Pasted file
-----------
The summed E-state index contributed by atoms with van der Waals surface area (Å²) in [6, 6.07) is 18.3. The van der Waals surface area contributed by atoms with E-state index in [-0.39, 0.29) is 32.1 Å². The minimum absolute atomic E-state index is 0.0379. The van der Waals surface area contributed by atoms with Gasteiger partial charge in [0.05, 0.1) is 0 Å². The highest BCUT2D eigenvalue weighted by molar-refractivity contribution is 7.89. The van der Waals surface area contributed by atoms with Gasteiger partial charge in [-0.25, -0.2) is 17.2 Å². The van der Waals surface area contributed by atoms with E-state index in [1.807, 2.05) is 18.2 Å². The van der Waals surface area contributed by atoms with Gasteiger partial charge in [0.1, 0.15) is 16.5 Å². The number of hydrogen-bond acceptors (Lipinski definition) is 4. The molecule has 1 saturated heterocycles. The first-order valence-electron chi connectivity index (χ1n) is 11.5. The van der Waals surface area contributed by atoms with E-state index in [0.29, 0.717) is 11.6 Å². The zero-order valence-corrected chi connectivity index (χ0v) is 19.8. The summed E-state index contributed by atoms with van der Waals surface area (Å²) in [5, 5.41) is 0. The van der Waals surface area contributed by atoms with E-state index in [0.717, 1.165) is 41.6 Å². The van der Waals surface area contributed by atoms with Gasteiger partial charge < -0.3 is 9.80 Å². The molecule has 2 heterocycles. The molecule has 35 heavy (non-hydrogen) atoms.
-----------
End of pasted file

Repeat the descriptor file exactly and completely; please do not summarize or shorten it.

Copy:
The summed E-state index contributed by atoms with van der Waals surface area (Å²) in [6, 6.07) is 18.3. The van der Waals surface area contributed by atoms with E-state index in [-0.39, 0.29) is 32.1 Å². The minimum absolute atomic E-state index is 0.0379. The van der Waals surface area contributed by atoms with Gasteiger partial charge in [0.05, 0.1) is 0 Å². The highest BCUT2D eigenvalue weighted by molar-refractivity contribution is 7.89. The van der Waals surface area contributed by atoms with Gasteiger partial charge in [-0.25, -0.2) is 17.2 Å². The van der Waals surface area contributed by atoms with E-state index in [1.807, 2.05) is 18.2 Å². The van der Waals surface area contributed by atoms with Gasteiger partial charge in [0.1, 0.15) is 16.5 Å². The number of hydrogen-bond acceptors (Lipinski definition) is 4. The molecule has 1 saturated heterocycles. The first-order valence-electron chi connectivity index (χ1n) is 11.5. The van der Waals surface area contributed by atoms with E-state index in [0.29, 0.717) is 11.6 Å². The zero-order valence-corrected chi connectivity index (χ0v) is 19.8. The summed E-state index contributed by atoms with van der Waals surface area (Å²) in [5, 5.41) is 0. The van der Waals surface area contributed by atoms with E-state index in [0.717, 1.165) is 41.6 Å². The van der Waals surface area contributed by atoms with Gasteiger partial charge < -0.3 is 9.80 Å². The molecule has 2 heterocycles. The molecule has 35 heavy (non-hydrogen) atoms.